Then Police suddenly fired tear gas slugs. It's the first time I witnessed such a thing firsthand. A cluster of some 6 or 7 real small projectiles landed at the incoming end of a faint arc not seven meters away from me...

... and suddenly my view of the Karel de Grote Avenue looked like this:

This event marks the first time in my life I've been 2-chlorobenzalmalononitriled. Some would say I was teargassed (info here, in case you're interested), and it AIN'T funny. After a couple of seconds I had to back away; the stinging in the eyes and the difficulty in breathing was too much. I crossed the Wetstraat, climbing over a couple of traffic barriers, until I could breathe more freely:

I now noticed that from the West, where the Wetstraat/Rue de la Loi leads to Parliament (the Belgian one, not the EU one ha ha), another part of the demo also backed away, pursued by police firing tear gas canisters:

An atmospheric shot with protestors taking a rather laid back attitude. The high rise in the background is the Karel de Grote/Charlemagne building:

But soon the gas concentration became too much to bear. It was obvious the cops were pushing us due east along the Wetstraat/Rue de la Loi, in the direction of the Cinquantenaire:

Back at the Schuman Square roundabout. All quiet on this front.

Looking north along the Archimedesstraat, I noticed a platoon of mounted police take up positions:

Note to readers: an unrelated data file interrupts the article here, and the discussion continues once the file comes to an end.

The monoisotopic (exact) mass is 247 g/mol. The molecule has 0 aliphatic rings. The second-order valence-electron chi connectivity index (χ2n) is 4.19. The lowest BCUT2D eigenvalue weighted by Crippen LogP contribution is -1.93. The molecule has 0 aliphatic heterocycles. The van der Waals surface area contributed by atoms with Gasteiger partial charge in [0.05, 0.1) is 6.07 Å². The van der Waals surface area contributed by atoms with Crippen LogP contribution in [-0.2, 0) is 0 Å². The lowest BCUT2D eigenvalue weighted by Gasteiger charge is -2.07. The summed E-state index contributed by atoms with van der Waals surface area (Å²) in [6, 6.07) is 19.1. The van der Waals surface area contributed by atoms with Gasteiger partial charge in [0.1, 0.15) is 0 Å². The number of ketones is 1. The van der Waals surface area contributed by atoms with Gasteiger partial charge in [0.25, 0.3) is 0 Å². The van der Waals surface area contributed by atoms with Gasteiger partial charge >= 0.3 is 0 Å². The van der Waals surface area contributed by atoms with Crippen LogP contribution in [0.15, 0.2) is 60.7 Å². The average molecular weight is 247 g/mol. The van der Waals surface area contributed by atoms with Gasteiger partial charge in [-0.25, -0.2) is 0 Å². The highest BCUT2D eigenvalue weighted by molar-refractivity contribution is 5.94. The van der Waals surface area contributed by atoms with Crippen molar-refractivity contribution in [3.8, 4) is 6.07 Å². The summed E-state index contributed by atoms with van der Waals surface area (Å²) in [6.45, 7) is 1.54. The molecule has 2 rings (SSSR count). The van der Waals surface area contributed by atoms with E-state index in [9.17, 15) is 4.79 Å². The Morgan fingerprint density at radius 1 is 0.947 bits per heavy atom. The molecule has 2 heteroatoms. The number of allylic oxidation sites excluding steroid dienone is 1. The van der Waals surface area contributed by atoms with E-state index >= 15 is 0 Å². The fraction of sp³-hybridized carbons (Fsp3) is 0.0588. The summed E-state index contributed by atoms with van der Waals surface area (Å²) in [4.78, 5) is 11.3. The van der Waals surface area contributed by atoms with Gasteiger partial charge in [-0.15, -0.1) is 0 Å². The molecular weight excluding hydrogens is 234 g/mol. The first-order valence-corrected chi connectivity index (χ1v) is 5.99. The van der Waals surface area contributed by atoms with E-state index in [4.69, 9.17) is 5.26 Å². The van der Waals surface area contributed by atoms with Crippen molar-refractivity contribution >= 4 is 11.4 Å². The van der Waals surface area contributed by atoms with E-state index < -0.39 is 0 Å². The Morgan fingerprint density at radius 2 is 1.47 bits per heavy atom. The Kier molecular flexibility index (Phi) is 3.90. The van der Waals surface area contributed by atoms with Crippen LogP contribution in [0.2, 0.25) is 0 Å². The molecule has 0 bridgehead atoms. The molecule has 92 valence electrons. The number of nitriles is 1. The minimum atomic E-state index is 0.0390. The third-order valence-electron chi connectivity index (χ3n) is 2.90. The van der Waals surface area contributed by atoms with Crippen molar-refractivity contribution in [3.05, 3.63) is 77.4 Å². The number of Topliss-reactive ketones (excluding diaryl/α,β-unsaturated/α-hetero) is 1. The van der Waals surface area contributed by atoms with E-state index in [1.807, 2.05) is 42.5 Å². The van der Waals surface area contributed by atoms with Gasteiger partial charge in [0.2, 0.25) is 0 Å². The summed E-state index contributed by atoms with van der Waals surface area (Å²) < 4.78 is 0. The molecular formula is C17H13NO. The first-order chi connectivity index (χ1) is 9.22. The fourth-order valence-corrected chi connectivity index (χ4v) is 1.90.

A closer look:

Looking West again. Police wasn't short on gas, apparently.

Soon enough, it became clear that they were cleaning up da neighborhood from those pesky, EVIL neonazis. Look for yourself, all those types could, if asked, start their working week tomorrow in Bergen Belsen and Auschwitz/Birkenau. Brrrr!

"They won't tame him, the Proud Flemish Lion". Notice the Vlaams Belang sweater. I actually saw very few pieces of garment identifying this or that person's affiliation. There were two Voorpost chaps I could identify as such, a few VB... Here and there, individuals had draped themselves entirely in the Flemish Lion. I myself was wearing a pink tutu. And a pussy hat.

Okay, I admit it. I made that last one up. It was too cold for that. By now the Schuman Square roundabout became rather gassy, too.

Personally, I am of the opinion that the Belgian Police bought their tear gas canisters on Black Friday. And people say that it's US the gas chamber guys!

Don't they realize all that tear gas may ALSO have a greenhouse effect??!? What Belgian Police fired today may very well raise the planet's temperature by 2 degrees! To-tal-ly irresponsible!!!

Archimedes Street was still calm. But it was obvious that soon, the cops would also charge in from that direction, squeezing us Brown Deplorables toothpaste tube-wise further and further east.

Suddenly I noticed Dries Van Langenhoven, Chairman ofSchild en Vrienden.

This really was the man's moment du jour. FINALLY, he came eye to eye with the famous Outlaw Mike! I do have to admit though, that he was dressed smarter than me, myself and I combined.

More shots of neonazis. The girl to the left must be the grand grand niece of Helga, She-Wolf of the SS.

It was time to wrap up my humble part in this demo. Today I learned that my small company's yearly 90,000 EUR Social Security contributions, 6,000 EUR 'bedrijfsvoorheffing', a plethora or real estate, corporate, environmental and whatev taxes I'm just too scared to add up, some 6,600 EUR private social security contributions, personal income tax (this year but a measly 2,000 EUR), 500 EUR municipal tax etcetc etc etc earned me being teargassed for expressing my opinion in a peaceful manner. Progress!!!

Together with some chaps from Limburg, I headed back thru Cinquantenaire Park and the monument, where I had parked the Outlaw Mobile. As we approached the Cinquantenaire, the welcoming committee was taking up position. Luckily (for them), not one had the guts to arrest me:

And that was that, Adventures in Belgistan!